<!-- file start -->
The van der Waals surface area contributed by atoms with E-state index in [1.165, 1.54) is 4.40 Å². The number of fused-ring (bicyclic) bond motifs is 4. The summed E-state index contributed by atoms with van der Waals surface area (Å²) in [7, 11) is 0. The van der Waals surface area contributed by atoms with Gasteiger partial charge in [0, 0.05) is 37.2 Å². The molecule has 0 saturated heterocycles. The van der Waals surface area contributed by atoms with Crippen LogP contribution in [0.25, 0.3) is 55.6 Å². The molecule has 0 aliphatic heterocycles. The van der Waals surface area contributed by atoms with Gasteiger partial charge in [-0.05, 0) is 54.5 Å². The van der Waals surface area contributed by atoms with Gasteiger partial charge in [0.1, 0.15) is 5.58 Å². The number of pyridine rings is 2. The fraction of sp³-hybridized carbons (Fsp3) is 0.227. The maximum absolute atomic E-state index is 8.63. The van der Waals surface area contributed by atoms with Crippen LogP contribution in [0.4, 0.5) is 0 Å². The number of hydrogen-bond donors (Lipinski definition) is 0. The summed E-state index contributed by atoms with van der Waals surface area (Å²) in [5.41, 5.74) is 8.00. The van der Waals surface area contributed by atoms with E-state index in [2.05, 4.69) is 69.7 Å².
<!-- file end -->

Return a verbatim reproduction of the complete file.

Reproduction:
The van der Waals surface area contributed by atoms with E-state index in [1.165, 1.54) is 4.40 Å². The number of fused-ring (bicyclic) bond motifs is 4. The summed E-state index contributed by atoms with van der Waals surface area (Å²) in [7, 11) is 0. The van der Waals surface area contributed by atoms with Gasteiger partial charge in [0, 0.05) is 37.2 Å². The molecule has 0 saturated heterocycles. The van der Waals surface area contributed by atoms with Crippen LogP contribution in [0.25, 0.3) is 55.6 Å². The molecule has 0 aliphatic heterocycles. The van der Waals surface area contributed by atoms with Gasteiger partial charge in [-0.05, 0) is 54.5 Å². The van der Waals surface area contributed by atoms with Gasteiger partial charge in [0.1, 0.15) is 5.58 Å². The number of pyridine rings is 2. The fraction of sp³-hybridized carbons (Fsp3) is 0.227. The maximum absolute atomic E-state index is 8.63. The van der Waals surface area contributed by atoms with Crippen LogP contribution in [0.4, 0.5) is 0 Å². The number of hydrogen-bond donors (Lipinski definition) is 0. The summed E-state index contributed by atoms with van der Waals surface area (Å²) in [5.41, 5.74) is 8.00. The van der Waals surface area contributed by atoms with E-state index in [2.05, 4.69) is 69.7 Å².